I went out hard and Brian casually settled on my shoulder.  He and I separated from the other runners within the first half a lap.  We came through the 1st lap and he remained on my shoulder.  I continued to push the pace and he just sat on my shoulder.  He didn’t offer to help with the pace as we finished the 2nd lap.  On the third lap I tried harder to get away from him but he remained quietly tucked onto my shoulder and didn’t seem to be hurting.  He was smooth and as I labored for oxygen, he seemed to be effortless. As we came around to start the final lap the starter fired the gun signifying one lap to go…he continued to sit on my shoulder.  Down the back straight we raced. As we came off the final turn he pulled ahead of me by 1 step…then 2 steps…then 3...right there in front of my family and the whole world.  He crossed the line in front of me by 2 1/2 seconds.  Even though we both broke their Wood County junior high record, I was devastated. I had lost!  

His Mom’s Words

As I walked off the track I went to him and congratulated him.  He just smiled as I looked into his eyes and shook my hand with a dead-fish handshake and then he walked off to the group of anxious girls waiting. Oddly, a lot about this night has stuck with me and his weak handshake was one of them. Yet there he was the victor, surrounded by lots of pretty girls!

I went to the stands where my family sat.  No one said much except “good race” and “that was exciting” and “you looked good”. The crap you don’t want to hear when you’ve just LOST. That’s when I turned and saw a middle aged woman walking my direction.  I didn’t know it at that moment but it was Brian G.’s mother.  She came over and introduced herself by saying, “My Brian was the one that beat you.”  Ouch! That stung.  I didn’t care much for that statement, but the truth hurts I thought.  She continued with blah, blah, blah and then as she wrapped up the one sided conversation she said the words that I’ve never forgotten: “Don’t worry honey, one day you could be as good as my Brian”, as she patted me lightly on the left shoulder.  Those words and actions were unbelievable to me.  They really rubbed me the wrong way and stuck with me throughout my running career.  They were like salt into an open wound.  To this day my cousin Rob throws those words at me as a joke when we get together…We chuckle now, but not back then.  My parents, brothers, aunts and uncles all heard her say it.  All I could think to do was smile and say “thank you.”

Don’t Be Like That

I was determined after that experience to try to be gracious in defeat and victory.  I did not want to do or say anything to give my opponents a reason to come after me in their training. Win or lose, I would shake my opponent’s hand after the race…and before the race if they extended it.  From that point until I graduated college I chose to abide by that rule.  If I lost a race I wanted to look the man that beat me directly in the eyes, congratulate him while at the same time telling myself internally to never let it happen again.  The fact that Brian G. did not speak to me before the race motivated me for years…Those words from his mom were like fingernails on a chalkboard and they carried me in a lot of training runs during my high school days. And of course, I had a lot of brothers and cousins that would take every opportunity to share his mom’s words with me every chance they got….which was often. It was pure motivation.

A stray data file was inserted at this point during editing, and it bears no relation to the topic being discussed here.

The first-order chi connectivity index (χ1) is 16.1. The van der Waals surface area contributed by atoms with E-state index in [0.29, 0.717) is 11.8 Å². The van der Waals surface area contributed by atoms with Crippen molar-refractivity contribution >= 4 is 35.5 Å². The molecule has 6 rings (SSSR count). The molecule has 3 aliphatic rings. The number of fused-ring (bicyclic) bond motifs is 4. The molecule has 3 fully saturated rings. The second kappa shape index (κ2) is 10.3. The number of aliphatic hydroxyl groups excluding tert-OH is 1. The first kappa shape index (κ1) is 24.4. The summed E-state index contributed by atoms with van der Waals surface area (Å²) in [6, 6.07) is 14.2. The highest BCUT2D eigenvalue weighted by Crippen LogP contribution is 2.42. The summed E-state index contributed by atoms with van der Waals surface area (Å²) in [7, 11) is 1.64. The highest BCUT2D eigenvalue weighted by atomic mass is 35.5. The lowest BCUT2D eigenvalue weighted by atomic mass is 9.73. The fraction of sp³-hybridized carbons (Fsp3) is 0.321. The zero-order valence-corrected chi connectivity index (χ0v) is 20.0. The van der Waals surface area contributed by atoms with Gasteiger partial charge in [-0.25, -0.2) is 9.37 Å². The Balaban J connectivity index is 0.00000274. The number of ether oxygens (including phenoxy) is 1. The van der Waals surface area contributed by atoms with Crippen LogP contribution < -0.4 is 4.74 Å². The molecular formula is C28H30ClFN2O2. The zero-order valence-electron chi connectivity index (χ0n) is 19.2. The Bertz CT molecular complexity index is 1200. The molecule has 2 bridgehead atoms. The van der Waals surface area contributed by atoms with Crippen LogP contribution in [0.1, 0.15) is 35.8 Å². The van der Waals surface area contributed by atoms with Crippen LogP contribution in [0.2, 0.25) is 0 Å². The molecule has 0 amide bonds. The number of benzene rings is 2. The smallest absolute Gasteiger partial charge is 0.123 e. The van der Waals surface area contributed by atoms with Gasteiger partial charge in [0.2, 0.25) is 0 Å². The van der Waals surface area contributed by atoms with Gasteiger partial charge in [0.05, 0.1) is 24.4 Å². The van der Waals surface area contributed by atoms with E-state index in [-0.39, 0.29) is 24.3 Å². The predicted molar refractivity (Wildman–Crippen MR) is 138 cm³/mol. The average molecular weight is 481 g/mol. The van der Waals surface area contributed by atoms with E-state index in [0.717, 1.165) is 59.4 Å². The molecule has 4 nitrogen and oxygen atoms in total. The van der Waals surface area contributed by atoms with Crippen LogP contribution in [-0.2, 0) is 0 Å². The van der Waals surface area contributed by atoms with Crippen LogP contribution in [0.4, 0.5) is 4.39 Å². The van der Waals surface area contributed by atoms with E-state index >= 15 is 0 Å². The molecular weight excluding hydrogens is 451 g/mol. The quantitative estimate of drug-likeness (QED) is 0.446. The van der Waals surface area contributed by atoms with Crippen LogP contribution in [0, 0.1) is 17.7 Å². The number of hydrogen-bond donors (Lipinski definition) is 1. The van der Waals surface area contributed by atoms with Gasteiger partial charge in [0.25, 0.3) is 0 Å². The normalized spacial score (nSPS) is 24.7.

The Embarrassment

The meet ended and the days following were filled with embarrassment for me.  I had lost.  My brothers didn’t lose very often and by this time I felt winning was expected in our household, yet here I started my career with a loss...a loser.  Yes, even in 8th grade I thought this and was embarrassed by it.  I slept with the vision of him pulling away from me in the last 100 yards and became obsessed with turning the tide and never going into another race under prepared as I had on that night against Brian G. I learned that night that, especially in the sport of distance running, you must prepare.  In that one race he put me in my place and taught me that I could not live off my brothers and cousins name in this sport. When you step to the starting line it's you against them.  Pure...clear and primal.  Looking back, I’m now thankful that he beat me and for exposing to me my own weakness and at the time, shortcomings with my running.   

We faced each other several times after that initial meeting and Brian beat me on another occasion in my career…The experiences that change you as a person and especially as an athlete can often be subtle.  You must pay attention and grab those moments. As I reached my junior year of high school I won the West Virginia AAA State Cross Country meet and Brian was over 75 seconds behind me.  That state cross country win (Chapter 25) at Camp Virgil Tate taught me that your body is capable of tolerating much more pain than your mind typically believes and three weeks later gave me confidence to win the 1981 Kinney (now Foot Locker) Northeast Region race in Van Cortlandt Park in NYC.  I then went on to place 7th at the 1981 Kinney National Championship as a junior and 3rd at the national finals the following year in 1982…but those chapters are many experiences later in my life.

On this particular afternoon I learned many things…things that took me years to fully understand. Three of the most important things I learned that afternoon? First, be humble. Don't be your opponent's reason!  Second, as an athlete you go from being a runner to a racer the moment your mind is stronger than your FIT body.  To reach that level you must train the body and mind; callousing both through the introduction of discomfort in the form of tolerable dosages of pain during training.  This pain must be embraced and welcomed often in order to become indifferent to it and ultimately providing you with a mind and body driven with the sole focus of achieving success at the highest level.  And third, as my brother Cliff reminded me that night, "if you want the girls attention, you gotta win gotta win!"